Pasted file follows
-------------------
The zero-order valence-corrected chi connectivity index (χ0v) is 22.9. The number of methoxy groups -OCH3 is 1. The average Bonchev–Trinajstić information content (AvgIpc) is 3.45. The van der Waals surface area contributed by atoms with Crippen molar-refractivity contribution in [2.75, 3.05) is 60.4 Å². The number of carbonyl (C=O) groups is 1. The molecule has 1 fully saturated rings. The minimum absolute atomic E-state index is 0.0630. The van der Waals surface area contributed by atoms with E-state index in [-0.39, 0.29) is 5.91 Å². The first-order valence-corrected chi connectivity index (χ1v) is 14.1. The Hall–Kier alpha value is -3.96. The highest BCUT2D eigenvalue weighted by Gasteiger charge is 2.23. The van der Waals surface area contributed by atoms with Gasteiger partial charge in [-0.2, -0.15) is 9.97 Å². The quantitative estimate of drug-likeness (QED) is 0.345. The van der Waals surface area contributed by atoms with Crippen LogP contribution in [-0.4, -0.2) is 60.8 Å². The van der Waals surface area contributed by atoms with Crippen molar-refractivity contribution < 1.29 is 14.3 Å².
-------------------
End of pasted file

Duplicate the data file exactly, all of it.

The zero-order valence-corrected chi connectivity index (χ0v) is 22.9. The number of methoxy groups -OCH3 is 1. The average Bonchev–Trinajstić information content (AvgIpc) is 3.45. The van der Waals surface area contributed by atoms with Crippen molar-refractivity contribution in [2.75, 3.05) is 60.4 Å². The number of carbonyl (C=O) groups is 1. The molecule has 1 fully saturated rings. The minimum absolute atomic E-state index is 0.0630. The van der Waals surface area contributed by atoms with E-state index in [-0.39, 0.29) is 5.91 Å². The first-order valence-corrected chi connectivity index (χ1v) is 14.1. The Hall–Kier alpha value is -3.96. The highest BCUT2D eigenvalue weighted by Gasteiger charge is 2.23. The van der Waals surface area contributed by atoms with Gasteiger partial charge in [-0.2, -0.15) is 9.97 Å². The quantitative estimate of drug-likeness (QED) is 0.345. The van der Waals surface area contributed by atoms with Crippen LogP contribution in [-0.4, -0.2) is 60.8 Å². The van der Waals surface area contributed by atoms with Crippen molar-refractivity contribution < 1.29 is 14.3 Å².